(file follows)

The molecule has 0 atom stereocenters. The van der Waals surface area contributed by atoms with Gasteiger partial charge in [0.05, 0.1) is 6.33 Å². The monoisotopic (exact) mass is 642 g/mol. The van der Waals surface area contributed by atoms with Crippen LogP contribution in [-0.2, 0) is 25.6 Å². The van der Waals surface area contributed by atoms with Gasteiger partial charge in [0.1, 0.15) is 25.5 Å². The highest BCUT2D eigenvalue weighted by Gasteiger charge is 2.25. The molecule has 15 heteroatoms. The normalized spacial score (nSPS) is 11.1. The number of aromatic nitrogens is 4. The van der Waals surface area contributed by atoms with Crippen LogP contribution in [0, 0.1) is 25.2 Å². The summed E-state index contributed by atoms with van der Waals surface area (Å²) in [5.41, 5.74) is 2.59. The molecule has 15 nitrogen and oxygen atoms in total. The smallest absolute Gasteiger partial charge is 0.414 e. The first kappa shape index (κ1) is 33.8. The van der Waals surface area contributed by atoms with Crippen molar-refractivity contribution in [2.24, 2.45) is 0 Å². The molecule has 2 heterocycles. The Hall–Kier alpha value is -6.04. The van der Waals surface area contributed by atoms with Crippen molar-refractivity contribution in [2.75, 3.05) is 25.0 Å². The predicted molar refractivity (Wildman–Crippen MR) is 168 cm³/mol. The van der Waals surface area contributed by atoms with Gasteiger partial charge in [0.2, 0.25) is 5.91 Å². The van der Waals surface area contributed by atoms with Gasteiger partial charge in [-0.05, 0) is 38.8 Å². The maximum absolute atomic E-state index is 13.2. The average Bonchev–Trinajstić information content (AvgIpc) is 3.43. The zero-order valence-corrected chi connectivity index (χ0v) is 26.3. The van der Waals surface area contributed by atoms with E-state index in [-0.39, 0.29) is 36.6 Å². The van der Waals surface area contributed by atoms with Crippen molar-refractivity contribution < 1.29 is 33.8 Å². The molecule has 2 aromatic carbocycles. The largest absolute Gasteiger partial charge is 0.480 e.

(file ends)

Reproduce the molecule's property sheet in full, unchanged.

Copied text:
The molecule has 0 atom stereocenters. The van der Waals surface area contributed by atoms with Gasteiger partial charge in [0.05, 0.1) is 6.33 Å². The monoisotopic (exact) mass is 642 g/mol. The van der Waals surface area contributed by atoms with Crippen LogP contribution in [-0.2, 0) is 25.6 Å². The van der Waals surface area contributed by atoms with Gasteiger partial charge in [0.1, 0.15) is 25.5 Å². The highest BCUT2D eigenvalue weighted by Gasteiger charge is 2.25. The molecule has 15 heteroatoms. The normalized spacial score (nSPS) is 11.1. The number of aromatic nitrogens is 4. The van der Waals surface area contributed by atoms with Crippen LogP contribution in [0, 0.1) is 25.2 Å². The summed E-state index contributed by atoms with van der Waals surface area (Å²) in [5.41, 5.74) is 2.59. The molecule has 15 nitrogen and oxygen atoms in total. The smallest absolute Gasteiger partial charge is 0.414 e. The first kappa shape index (κ1) is 33.8. The van der Waals surface area contributed by atoms with Crippen molar-refractivity contribution in [2.24, 2.45) is 0 Å². The molecule has 2 heterocycles. The Hall–Kier alpha value is -6.04. The van der Waals surface area contributed by atoms with Crippen molar-refractivity contribution in [2.75, 3.05) is 25.0 Å². The predicted molar refractivity (Wildman–Crippen MR) is 168 cm³/mol. The van der Waals surface area contributed by atoms with Gasteiger partial charge in [0.2, 0.25) is 5.91 Å². The van der Waals surface area contributed by atoms with Gasteiger partial charge in [-0.05, 0) is 38.8 Å². The maximum absolute atomic E-state index is 13.2. The average Bonchev–Trinajstić information content (AvgIpc) is 3.43. The zero-order valence-corrected chi connectivity index (χ0v) is 26.3. The van der Waals surface area contributed by atoms with E-state index in [-0.39, 0.29) is 36.6 Å². The van der Waals surface area contributed by atoms with Crippen molar-refractivity contribution < 1.29 is 33.8 Å². The molecule has 2 aromatic carbocycles. The largest absolute Gasteiger partial charge is 0.480 e.